CrossFit Games

Five Lingering Thoughts about Traveling for 2022 Semifinals

Photo Credit: Konstantinos Tsakalidis/Bloomberg via Getty Images
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The Semifinals landscape for the 2022 NOBULL CrossFit Games is quickly taking shape, however, as everyone knows, the world we live in now is a messy, complicated place as the great globalization experiment seems to be at an all time low.

COVID-19 travel restrictions linger in virtually every country, and an ongoing war in Ukraine has pitted NATO countries against Russia and its president Vladimir Putin.

Remind me: As we described yesterday, after Quarterfinals, qualifying athletes were asked to note if they had any travel restrictions. On April 11, individual athletes were emailed invitations to their assigned Semifinal event.

  • The rulebook provides some insight regarding the seeding process in section 4.03:
  • “For North America and Europe, CrossFit will seed and place the athletes in a Semifinal before invitations are sent. CrossFit will make every effort to ensure the seeding process will be fair and equitable. Quarterfinals ranking distribution and the geographical location of athletes will be the primary determining factors for competition seeding in North America and Europe.”

On our minds: There are several thoughts when it comes to simply getting athletes to their assigned Semifinal around the world, and we have five of them which are lingering. 

We reached out to CrossFit, asking them if they had a support network set up to help athletes who will have to travel abroad for their respective Semifinal, and if COVID restrictions were taken into account when assigning athletes to competitions, however, we did not receive a response by the time of publication.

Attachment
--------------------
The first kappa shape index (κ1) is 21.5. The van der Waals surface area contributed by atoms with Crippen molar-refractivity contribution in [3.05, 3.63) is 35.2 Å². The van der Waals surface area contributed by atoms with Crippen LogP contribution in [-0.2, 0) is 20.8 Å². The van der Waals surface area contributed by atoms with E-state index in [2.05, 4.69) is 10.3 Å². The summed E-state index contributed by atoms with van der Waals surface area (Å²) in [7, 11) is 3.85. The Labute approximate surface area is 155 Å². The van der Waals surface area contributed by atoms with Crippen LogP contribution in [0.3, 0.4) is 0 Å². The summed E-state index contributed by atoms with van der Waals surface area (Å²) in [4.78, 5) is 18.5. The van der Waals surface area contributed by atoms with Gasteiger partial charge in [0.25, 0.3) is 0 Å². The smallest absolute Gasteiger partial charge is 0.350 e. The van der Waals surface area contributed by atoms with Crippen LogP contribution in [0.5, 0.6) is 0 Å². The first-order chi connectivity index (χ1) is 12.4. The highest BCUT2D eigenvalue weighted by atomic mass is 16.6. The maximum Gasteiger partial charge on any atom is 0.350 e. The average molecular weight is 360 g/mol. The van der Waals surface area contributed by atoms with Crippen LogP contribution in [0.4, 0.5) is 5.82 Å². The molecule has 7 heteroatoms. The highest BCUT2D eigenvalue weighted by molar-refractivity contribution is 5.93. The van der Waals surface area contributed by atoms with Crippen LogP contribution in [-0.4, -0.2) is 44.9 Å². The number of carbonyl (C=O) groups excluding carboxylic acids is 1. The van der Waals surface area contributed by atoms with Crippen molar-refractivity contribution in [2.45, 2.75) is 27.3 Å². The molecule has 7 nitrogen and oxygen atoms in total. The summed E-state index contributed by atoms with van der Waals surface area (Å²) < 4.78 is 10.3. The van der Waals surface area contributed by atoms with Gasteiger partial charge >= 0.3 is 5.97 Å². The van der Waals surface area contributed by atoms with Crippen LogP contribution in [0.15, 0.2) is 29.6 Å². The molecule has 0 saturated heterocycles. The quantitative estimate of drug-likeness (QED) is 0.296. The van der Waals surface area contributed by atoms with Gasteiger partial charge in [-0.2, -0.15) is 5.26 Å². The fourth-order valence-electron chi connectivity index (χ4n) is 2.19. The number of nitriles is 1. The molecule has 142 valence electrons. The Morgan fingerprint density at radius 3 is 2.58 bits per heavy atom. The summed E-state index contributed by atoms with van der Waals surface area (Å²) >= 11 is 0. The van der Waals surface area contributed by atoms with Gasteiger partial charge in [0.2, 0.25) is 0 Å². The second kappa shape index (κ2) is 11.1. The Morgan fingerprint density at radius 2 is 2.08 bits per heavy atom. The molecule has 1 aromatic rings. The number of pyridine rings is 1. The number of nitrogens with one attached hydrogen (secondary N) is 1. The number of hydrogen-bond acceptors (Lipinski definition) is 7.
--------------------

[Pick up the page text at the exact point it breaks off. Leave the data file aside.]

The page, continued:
✈️ 1. Americans traveling to Canada for Atlas Games 

While Canada and the US have some of the world’s friendliest border policies, COVID changed all of that. Canadians traveling to the US must be vaccinated and provide a negative COVID test within one day of traveling to the US. However, for the Atlas Games, it will be a headache for a number of Americans heading north, as Canada and the US have varied wildly from province to province, and state to state, when it comes to pandemic policies. (Currently there are ten American men and 15 American women slated to go to the Atlas Games.)

As of this publication, Americans heading to Canada are required to be vaccinated, and although they will not have to provide a negative COVID test, they will still have to download and fill out the government’s ArriveCan app, which requires them to upload a number of documents and declare a place they can quarantine if they test positive. This presents another challenge, how would an athlete who is simply heading to Canada to compete, be able to find a suitable place to quarantine if needed? For most of them, it’s not likely that they could stay with friends and family, and quarantining in a hotel could be prohibitively expensive.

Rob Muise, the chief operating officer for Brute Strength Training out of Florida, said this is the world we now live in and people best get accustomed to it.